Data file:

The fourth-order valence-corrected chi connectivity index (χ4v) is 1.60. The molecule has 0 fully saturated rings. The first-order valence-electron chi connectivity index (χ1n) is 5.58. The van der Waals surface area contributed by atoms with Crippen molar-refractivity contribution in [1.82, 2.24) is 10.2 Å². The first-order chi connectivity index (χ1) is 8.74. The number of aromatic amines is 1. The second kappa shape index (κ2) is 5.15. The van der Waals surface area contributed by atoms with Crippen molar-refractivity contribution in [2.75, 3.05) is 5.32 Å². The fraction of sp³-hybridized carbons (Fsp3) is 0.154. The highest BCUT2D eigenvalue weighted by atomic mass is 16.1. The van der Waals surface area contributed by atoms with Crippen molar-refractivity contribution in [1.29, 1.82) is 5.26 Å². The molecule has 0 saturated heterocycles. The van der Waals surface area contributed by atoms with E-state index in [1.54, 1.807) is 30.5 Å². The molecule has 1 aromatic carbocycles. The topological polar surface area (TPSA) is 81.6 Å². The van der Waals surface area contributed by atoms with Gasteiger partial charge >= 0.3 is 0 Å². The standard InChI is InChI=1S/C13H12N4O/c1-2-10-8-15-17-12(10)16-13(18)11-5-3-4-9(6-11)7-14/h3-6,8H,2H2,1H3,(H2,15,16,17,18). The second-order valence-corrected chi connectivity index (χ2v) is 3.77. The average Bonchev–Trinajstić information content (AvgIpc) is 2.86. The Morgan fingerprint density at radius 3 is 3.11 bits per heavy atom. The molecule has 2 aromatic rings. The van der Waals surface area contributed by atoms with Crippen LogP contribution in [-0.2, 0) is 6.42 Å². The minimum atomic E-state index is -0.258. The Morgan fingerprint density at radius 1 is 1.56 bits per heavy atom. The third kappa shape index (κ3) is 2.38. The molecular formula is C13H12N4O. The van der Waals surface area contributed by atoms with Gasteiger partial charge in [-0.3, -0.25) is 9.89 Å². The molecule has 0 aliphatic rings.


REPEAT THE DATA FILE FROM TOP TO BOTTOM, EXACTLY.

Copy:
The fourth-order valence-corrected chi connectivity index (χ4v) is 1.60. The molecule has 0 fully saturated rings. The first-order valence-electron chi connectivity index (χ1n) is 5.58. The van der Waals surface area contributed by atoms with Crippen molar-refractivity contribution in [1.82, 2.24) is 10.2 Å². The first-order chi connectivity index (χ1) is 8.74. The number of aromatic amines is 1. The second kappa shape index (κ2) is 5.15. The van der Waals surface area contributed by atoms with Crippen molar-refractivity contribution in [2.75, 3.05) is 5.32 Å². The fraction of sp³-hybridized carbons (Fsp3) is 0.154. The highest BCUT2D eigenvalue weighted by atomic mass is 16.1. The van der Waals surface area contributed by atoms with Crippen molar-refractivity contribution in [1.29, 1.82) is 5.26 Å². The molecule has 0 saturated heterocycles. The van der Waals surface area contributed by atoms with E-state index in [1.54, 1.807) is 30.5 Å². The molecule has 1 aromatic carbocycles. The topological polar surface area (TPSA) is 81.6 Å². The van der Waals surface area contributed by atoms with Gasteiger partial charge >= 0.3 is 0 Å². The standard InChI is InChI=1S/C13H12N4O/c1-2-10-8-15-17-12(10)16-13(18)11-5-3-4-9(6-11)7-14/h3-6,8H,2H2,1H3,(H2,15,16,17,18). The second-order valence-corrected chi connectivity index (χ2v) is 3.77. The average Bonchev–Trinajstić information content (AvgIpc) is 2.86. The Morgan fingerprint density at radius 3 is 3.11 bits per heavy atom. The molecule has 2 aromatic rings. The van der Waals surface area contributed by atoms with Crippen LogP contribution in [-0.2, 0) is 6.42 Å². The minimum atomic E-state index is -0.258. The Morgan fingerprint density at radius 1 is 1.56 bits per heavy atom. The third kappa shape index (κ3) is 2.38. The molecular formula is C13H12N4O. The van der Waals surface area contributed by atoms with Gasteiger partial charge in [-0.3, -0.25) is 9.89 Å². The molecule has 0 aliphatic rings.